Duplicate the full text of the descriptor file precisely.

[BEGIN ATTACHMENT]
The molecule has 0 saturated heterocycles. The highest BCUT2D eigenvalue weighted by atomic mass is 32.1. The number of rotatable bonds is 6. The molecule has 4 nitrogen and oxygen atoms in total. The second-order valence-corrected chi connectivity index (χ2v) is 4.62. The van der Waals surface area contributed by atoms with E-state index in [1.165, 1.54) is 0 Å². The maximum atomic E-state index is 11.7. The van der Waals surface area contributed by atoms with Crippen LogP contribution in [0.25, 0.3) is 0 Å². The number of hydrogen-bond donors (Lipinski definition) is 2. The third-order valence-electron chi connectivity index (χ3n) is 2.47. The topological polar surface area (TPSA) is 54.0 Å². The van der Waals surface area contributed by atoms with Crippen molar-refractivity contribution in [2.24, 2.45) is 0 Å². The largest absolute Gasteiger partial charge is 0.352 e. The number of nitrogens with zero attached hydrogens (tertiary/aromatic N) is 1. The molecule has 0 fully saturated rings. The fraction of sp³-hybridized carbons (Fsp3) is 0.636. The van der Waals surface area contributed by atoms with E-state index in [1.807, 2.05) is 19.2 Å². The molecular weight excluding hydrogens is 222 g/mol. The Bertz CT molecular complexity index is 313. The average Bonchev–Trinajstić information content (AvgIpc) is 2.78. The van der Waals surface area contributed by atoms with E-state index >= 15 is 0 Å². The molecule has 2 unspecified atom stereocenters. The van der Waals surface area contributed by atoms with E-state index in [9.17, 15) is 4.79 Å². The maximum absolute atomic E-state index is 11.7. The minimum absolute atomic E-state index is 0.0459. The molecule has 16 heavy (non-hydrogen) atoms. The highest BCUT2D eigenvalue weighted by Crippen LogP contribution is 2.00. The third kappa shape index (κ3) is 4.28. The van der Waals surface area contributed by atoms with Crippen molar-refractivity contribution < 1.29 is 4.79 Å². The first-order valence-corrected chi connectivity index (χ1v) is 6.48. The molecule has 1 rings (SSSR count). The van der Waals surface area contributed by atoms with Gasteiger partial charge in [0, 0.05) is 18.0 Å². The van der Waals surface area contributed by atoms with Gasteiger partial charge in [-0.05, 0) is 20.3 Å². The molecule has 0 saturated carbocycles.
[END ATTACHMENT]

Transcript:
The molecule has 0 saturated heterocycles. The highest BCUT2D eigenvalue weighted by atomic mass is 32.1. The number of rotatable bonds is 6. The molecule has 4 nitrogen and oxygen atoms in total. The second-order valence-corrected chi connectivity index (χ2v) is 4.62. The van der Waals surface area contributed by atoms with E-state index in [1.165, 1.54) is 0 Å². The maximum atomic E-state index is 11.7. The van der Waals surface area contributed by atoms with Crippen LogP contribution in [0.25, 0.3) is 0 Å². The number of hydrogen-bond donors (Lipinski definition) is 2. The third-order valence-electron chi connectivity index (χ3n) is 2.47. The topological polar surface area (TPSA) is 54.0 Å². The van der Waals surface area contributed by atoms with Crippen molar-refractivity contribution in [2.24, 2.45) is 0 Å². The largest absolute Gasteiger partial charge is 0.352 e. The number of nitrogens with zero attached hydrogens (tertiary/aromatic N) is 1. The molecule has 0 fully saturated rings. The fraction of sp³-hybridized carbons (Fsp3) is 0.636. The van der Waals surface area contributed by atoms with E-state index in [1.807, 2.05) is 19.2 Å². The molecular weight excluding hydrogens is 222 g/mol. The Bertz CT molecular complexity index is 313. The average Bonchev–Trinajstić information content (AvgIpc) is 2.78. The van der Waals surface area contributed by atoms with E-state index >= 15 is 0 Å². The molecule has 2 unspecified atom stereocenters. The van der Waals surface area contributed by atoms with E-state index in [9.17, 15) is 4.79 Å². The maximum absolute atomic E-state index is 11.7. The minimum absolute atomic E-state index is 0.0459. The molecule has 16 heavy (non-hydrogen) atoms. The highest BCUT2D eigenvalue weighted by Crippen LogP contribution is 2.00. The third kappa shape index (κ3) is 4.28. The van der Waals surface area contributed by atoms with Crippen molar-refractivity contribution < 1.29 is 4.79 Å². The first-order valence-corrected chi connectivity index (χ1v) is 6.48. The molecule has 1 rings (SSSR count). The van der Waals surface area contributed by atoms with Gasteiger partial charge in [0, 0.05) is 18.0 Å². The van der Waals surface area contributed by atoms with Gasteiger partial charge in [-0.05, 0) is 20.3 Å². The molecule has 0 saturated carbocycles.